Christoph Gunkel: The Good Göring ... How a Top Nazi's Brother Saved Lives





Christoph Gunkel writes for Spiegel Online.

In downtown Vienna under the Nazis, two members of the SA had decided to humiliate an old woman. A crowd gathered and jeered as the stormtroopers hung a sign bearing the words "I'm a dirty Jew" around the woman's neck. Suddenly, a tall man with a high forehead and thick mustache pushed his way angrily through the mob and freed the woman. "There was a scuffle with two stormtroopers, I hit them and was arrested immediately," the man later said in a matter-of-fact statement.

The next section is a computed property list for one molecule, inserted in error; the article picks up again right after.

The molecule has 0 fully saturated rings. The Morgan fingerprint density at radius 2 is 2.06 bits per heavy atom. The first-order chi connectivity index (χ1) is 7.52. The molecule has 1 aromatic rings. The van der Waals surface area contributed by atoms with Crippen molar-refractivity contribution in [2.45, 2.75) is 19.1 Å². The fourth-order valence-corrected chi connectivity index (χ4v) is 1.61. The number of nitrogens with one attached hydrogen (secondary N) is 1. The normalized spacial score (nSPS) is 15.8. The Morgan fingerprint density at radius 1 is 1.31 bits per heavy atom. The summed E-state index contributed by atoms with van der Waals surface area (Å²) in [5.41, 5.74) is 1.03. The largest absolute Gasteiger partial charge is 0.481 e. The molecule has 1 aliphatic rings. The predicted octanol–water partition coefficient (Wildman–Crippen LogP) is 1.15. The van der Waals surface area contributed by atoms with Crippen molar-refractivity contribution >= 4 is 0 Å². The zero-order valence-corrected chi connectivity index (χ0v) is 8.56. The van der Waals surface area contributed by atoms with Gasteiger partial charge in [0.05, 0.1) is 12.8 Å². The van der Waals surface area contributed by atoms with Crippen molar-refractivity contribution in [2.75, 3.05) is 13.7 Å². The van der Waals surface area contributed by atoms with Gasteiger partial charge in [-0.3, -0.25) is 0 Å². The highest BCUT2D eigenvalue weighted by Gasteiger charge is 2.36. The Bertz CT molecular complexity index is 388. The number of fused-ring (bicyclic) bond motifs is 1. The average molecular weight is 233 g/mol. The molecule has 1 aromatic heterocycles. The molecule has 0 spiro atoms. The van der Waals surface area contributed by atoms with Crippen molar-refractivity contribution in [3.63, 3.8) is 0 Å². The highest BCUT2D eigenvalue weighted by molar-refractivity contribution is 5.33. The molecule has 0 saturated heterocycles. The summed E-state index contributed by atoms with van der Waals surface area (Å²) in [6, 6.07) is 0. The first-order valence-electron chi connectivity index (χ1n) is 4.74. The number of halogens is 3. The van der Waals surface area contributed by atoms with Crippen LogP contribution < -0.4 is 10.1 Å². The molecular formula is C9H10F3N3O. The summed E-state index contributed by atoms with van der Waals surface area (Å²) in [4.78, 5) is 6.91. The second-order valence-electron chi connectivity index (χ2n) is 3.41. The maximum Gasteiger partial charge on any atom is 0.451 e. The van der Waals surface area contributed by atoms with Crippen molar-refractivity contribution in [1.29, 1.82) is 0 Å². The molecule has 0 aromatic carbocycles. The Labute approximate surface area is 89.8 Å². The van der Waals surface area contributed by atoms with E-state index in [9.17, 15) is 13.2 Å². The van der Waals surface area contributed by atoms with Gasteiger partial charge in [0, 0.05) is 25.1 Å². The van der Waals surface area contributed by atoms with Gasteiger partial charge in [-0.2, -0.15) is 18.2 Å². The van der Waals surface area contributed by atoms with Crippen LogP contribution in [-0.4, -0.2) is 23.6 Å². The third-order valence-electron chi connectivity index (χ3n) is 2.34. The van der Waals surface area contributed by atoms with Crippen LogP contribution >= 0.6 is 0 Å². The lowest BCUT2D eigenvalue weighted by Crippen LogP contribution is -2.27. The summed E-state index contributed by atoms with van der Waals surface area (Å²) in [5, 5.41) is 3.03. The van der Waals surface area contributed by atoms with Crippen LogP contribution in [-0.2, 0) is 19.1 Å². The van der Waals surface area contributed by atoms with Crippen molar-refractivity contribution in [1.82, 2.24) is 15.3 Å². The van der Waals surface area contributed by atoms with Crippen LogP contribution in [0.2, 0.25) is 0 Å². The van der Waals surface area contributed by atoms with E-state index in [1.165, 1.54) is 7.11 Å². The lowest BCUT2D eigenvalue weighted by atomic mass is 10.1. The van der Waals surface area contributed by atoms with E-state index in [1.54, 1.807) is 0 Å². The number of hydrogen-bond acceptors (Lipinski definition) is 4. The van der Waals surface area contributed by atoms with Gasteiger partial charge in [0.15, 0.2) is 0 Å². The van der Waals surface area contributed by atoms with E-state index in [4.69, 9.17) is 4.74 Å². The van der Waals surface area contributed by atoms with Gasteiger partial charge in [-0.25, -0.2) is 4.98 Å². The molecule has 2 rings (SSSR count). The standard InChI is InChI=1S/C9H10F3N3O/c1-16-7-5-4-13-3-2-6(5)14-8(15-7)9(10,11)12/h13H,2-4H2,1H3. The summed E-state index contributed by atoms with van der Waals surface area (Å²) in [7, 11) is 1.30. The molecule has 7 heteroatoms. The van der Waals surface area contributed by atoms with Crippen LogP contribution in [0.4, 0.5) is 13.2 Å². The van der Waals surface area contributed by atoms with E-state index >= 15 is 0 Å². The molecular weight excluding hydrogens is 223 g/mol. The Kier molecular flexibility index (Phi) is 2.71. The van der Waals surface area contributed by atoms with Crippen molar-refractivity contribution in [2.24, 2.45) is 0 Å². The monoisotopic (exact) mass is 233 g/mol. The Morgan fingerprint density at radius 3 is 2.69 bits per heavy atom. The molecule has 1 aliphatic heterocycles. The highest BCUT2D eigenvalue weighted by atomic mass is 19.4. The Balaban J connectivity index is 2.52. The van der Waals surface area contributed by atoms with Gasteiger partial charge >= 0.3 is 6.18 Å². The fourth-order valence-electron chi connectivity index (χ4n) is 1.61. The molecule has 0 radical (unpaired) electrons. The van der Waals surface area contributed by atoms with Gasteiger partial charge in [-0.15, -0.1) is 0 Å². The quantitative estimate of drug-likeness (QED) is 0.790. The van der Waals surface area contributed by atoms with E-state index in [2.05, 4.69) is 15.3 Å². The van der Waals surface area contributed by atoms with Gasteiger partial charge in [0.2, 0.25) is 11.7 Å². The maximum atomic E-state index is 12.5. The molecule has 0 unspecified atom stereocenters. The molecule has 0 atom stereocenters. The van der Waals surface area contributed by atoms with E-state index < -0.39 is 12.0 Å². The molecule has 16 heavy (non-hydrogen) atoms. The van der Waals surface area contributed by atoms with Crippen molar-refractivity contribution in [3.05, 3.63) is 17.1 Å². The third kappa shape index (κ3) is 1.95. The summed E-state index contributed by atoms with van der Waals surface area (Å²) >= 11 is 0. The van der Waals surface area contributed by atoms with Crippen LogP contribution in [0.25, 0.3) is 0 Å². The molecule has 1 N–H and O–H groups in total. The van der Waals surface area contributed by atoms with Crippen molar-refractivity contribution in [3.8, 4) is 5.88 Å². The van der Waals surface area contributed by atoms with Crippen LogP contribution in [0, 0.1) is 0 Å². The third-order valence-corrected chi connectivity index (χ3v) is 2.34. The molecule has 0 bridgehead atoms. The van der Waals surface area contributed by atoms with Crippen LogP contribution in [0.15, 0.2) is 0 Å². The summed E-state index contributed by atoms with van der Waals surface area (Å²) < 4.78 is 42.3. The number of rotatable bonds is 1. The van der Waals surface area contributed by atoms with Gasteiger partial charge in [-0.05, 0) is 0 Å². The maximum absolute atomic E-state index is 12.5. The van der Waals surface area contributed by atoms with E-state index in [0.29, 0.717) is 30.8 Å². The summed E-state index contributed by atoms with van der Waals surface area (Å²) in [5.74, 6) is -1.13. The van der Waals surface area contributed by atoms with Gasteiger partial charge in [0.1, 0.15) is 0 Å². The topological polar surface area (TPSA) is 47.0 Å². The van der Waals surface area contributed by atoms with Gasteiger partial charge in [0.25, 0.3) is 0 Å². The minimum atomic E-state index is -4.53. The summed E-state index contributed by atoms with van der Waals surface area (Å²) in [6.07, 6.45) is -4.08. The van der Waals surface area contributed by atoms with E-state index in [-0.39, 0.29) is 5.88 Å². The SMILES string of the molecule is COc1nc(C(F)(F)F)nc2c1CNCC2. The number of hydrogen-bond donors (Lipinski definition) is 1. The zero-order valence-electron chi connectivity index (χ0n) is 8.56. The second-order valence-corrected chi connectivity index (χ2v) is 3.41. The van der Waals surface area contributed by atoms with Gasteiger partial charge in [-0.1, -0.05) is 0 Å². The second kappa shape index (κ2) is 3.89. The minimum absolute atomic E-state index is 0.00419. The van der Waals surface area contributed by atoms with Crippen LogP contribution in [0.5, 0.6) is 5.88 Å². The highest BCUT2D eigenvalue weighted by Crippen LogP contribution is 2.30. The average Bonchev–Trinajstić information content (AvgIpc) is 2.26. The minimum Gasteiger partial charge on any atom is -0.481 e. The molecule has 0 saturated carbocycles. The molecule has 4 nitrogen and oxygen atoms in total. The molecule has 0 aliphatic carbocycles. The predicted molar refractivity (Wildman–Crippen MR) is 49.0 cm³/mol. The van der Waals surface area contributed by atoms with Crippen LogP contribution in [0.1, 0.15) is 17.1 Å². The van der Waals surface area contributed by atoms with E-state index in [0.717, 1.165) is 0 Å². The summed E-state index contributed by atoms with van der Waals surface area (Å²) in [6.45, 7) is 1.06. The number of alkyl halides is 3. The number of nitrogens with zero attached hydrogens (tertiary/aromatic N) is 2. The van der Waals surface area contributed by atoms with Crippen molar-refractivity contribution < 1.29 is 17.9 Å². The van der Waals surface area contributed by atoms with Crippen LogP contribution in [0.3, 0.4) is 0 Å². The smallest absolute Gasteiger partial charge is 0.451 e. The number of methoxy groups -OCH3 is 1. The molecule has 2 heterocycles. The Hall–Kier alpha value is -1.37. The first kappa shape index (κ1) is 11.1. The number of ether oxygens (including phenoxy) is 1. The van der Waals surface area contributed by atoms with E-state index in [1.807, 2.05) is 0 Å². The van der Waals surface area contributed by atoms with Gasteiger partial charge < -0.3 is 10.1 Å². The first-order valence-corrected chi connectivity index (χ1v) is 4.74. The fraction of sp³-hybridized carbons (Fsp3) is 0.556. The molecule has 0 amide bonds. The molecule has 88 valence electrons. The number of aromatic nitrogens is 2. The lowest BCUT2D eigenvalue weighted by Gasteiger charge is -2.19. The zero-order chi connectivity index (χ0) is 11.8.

Despite this open act of rebellion, the man was released immediately. He only had to say his name: Albert Göring, brother of Hermann Göring, the commander of the German air force and Hitler's closest confidant.
 
Years later, after the fall of the Third Reich, Albert Göring was arrested once again, this time by Americans. Again he gave his name, but this time it had the opposite effect.
 
"The results of the interrogation of Albert Göring … constitutes as clever a piece of rationalization and 'white wash' as the SAIC (Seventh Army Interrogation Center) has ever seen," American investigator Paul Kubala wrote on September 19, 1945. "Albert's lack of subtlety is matched only by the bulk of his obese brother."
 
Kubala's interpreter, Richard Sonnenfeldt, was likewise skeptical. "Albert told a fascinating story, but one I had trouble believing," he commented...


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